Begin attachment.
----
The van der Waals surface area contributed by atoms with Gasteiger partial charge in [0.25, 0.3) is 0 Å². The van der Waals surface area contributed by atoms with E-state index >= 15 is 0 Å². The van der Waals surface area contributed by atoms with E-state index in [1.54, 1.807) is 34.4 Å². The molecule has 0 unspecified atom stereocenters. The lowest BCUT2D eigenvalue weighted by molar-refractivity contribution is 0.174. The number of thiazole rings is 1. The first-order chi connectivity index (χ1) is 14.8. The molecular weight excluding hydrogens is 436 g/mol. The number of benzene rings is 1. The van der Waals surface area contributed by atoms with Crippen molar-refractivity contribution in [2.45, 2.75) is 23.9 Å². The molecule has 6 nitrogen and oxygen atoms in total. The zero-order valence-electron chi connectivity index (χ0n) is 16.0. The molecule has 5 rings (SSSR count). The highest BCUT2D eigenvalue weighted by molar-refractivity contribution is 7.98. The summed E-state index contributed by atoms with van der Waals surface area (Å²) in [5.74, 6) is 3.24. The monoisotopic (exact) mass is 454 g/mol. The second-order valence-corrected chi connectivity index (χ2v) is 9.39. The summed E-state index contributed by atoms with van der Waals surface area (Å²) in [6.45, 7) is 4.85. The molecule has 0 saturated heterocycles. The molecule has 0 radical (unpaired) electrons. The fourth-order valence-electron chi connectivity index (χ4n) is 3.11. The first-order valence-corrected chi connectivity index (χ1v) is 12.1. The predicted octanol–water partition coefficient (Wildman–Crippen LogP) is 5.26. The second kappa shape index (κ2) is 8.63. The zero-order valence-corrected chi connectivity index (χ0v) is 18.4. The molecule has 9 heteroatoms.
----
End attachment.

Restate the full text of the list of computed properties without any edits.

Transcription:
The van der Waals surface area contributed by atoms with Gasteiger partial charge in [0.25, 0.3) is 0 Å². The van der Waals surface area contributed by atoms with E-state index >= 15 is 0 Å². The van der Waals surface area contributed by atoms with E-state index in [1.54, 1.807) is 34.4 Å². The molecule has 0 unspecified atom stereocenters. The lowest BCUT2D eigenvalue weighted by molar-refractivity contribution is 0.174. The number of thiazole rings is 1. The first-order chi connectivity index (χ1) is 14.8. The molecular weight excluding hydrogens is 436 g/mol. The number of benzene rings is 1. The van der Waals surface area contributed by atoms with Crippen molar-refractivity contribution in [2.45, 2.75) is 23.9 Å². The molecule has 6 nitrogen and oxygen atoms in total. The zero-order valence-electron chi connectivity index (χ0n) is 16.0. The molecule has 5 rings (SSSR count). The highest BCUT2D eigenvalue weighted by molar-refractivity contribution is 7.98. The summed E-state index contributed by atoms with van der Waals surface area (Å²) in [5.74, 6) is 3.24. The monoisotopic (exact) mass is 454 g/mol. The second-order valence-corrected chi connectivity index (χ2v) is 9.39. The summed E-state index contributed by atoms with van der Waals surface area (Å²) in [6.45, 7) is 4.85. The molecule has 0 saturated heterocycles. The molecule has 0 radical (unpaired) electrons. The fourth-order valence-electron chi connectivity index (χ4n) is 3.11. The first-order valence-corrected chi connectivity index (χ1v) is 12.1. The predicted octanol–water partition coefficient (Wildman–Crippen LogP) is 5.26. The second kappa shape index (κ2) is 8.63. The zero-order valence-corrected chi connectivity index (χ0v) is 18.4. The molecule has 9 heteroatoms.